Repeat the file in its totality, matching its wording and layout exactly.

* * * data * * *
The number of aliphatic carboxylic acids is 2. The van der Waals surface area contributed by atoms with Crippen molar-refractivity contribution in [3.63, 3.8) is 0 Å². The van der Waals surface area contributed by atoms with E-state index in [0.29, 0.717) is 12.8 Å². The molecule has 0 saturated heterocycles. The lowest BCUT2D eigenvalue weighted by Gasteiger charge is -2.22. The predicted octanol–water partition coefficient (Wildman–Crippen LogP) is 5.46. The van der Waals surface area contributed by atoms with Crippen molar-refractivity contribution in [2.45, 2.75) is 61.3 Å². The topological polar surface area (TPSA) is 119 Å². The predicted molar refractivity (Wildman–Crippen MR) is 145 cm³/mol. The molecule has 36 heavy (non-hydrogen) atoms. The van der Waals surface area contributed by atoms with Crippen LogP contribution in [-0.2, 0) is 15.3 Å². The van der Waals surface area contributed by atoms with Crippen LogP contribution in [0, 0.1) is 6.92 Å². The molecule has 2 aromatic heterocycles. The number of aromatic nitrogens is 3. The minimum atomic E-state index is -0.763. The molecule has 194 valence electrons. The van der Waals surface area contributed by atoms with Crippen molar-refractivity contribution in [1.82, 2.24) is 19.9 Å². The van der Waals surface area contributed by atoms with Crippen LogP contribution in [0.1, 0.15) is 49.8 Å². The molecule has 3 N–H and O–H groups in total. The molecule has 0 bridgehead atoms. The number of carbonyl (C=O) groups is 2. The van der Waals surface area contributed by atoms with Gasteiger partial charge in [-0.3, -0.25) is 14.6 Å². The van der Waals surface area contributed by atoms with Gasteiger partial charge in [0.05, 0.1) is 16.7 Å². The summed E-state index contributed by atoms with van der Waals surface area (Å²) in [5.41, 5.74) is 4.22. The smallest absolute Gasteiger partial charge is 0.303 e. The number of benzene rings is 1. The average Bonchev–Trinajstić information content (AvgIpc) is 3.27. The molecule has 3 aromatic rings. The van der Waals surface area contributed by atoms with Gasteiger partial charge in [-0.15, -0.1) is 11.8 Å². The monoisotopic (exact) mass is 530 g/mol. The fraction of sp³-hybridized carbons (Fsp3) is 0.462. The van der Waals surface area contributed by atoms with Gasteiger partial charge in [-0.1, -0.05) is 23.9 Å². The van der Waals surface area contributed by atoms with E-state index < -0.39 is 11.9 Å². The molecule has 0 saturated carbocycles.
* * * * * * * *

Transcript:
The number of aliphatic carboxylic acids is 2. The van der Waals surface area contributed by atoms with Crippen molar-refractivity contribution in [3.63, 3.8) is 0 Å². The van der Waals surface area contributed by atoms with E-state index in [0.29, 0.717) is 12.8 Å². The molecule has 0 saturated heterocycles. The lowest BCUT2D eigenvalue weighted by Gasteiger charge is -2.22. The predicted octanol–water partition coefficient (Wildman–Crippen LogP) is 5.46. The van der Waals surface area contributed by atoms with Crippen molar-refractivity contribution in [2.45, 2.75) is 61.3 Å². The topological polar surface area (TPSA) is 119 Å². The predicted molar refractivity (Wildman–Crippen MR) is 145 cm³/mol. The molecule has 36 heavy (non-hydrogen) atoms. The van der Waals surface area contributed by atoms with Crippen LogP contribution in [-0.2, 0) is 15.3 Å². The van der Waals surface area contributed by atoms with Crippen LogP contribution in [0, 0.1) is 6.92 Å². The molecule has 2 aromatic heterocycles. The number of aromatic nitrogens is 3. The minimum atomic E-state index is -0.763. The molecule has 194 valence electrons. The van der Waals surface area contributed by atoms with Crippen molar-refractivity contribution in [1.82, 2.24) is 19.9 Å². The van der Waals surface area contributed by atoms with Crippen LogP contribution in [0.1, 0.15) is 49.8 Å². The molecule has 3 N–H and O–H groups in total. The molecule has 0 bridgehead atoms. The number of carbonyl (C=O) groups is 2. The van der Waals surface area contributed by atoms with Gasteiger partial charge in [-0.3, -0.25) is 14.6 Å². The van der Waals surface area contributed by atoms with Gasteiger partial charge in [0.05, 0.1) is 16.7 Å². The summed E-state index contributed by atoms with van der Waals surface area (Å²) in [5.41, 5.74) is 4.22. The smallest absolute Gasteiger partial charge is 0.303 e. The number of benzene rings is 1. The average Bonchev–Trinajstić information content (AvgIpc) is 3.27. The molecule has 3 aromatic rings. The van der Waals surface area contributed by atoms with Gasteiger partial charge in [-0.15, -0.1) is 11.8 Å². The monoisotopic (exact) mass is 530 g/mol. The fraction of sp³-hybridized carbons (Fsp3) is 0.462. The van der Waals surface area contributed by atoms with Gasteiger partial charge in [-0.1, -0.05) is 23.9 Å². The van der Waals surface area contributed by atoms with E-state index < -0.39 is 11.9 Å². The molecule has 0 saturated carbocycles.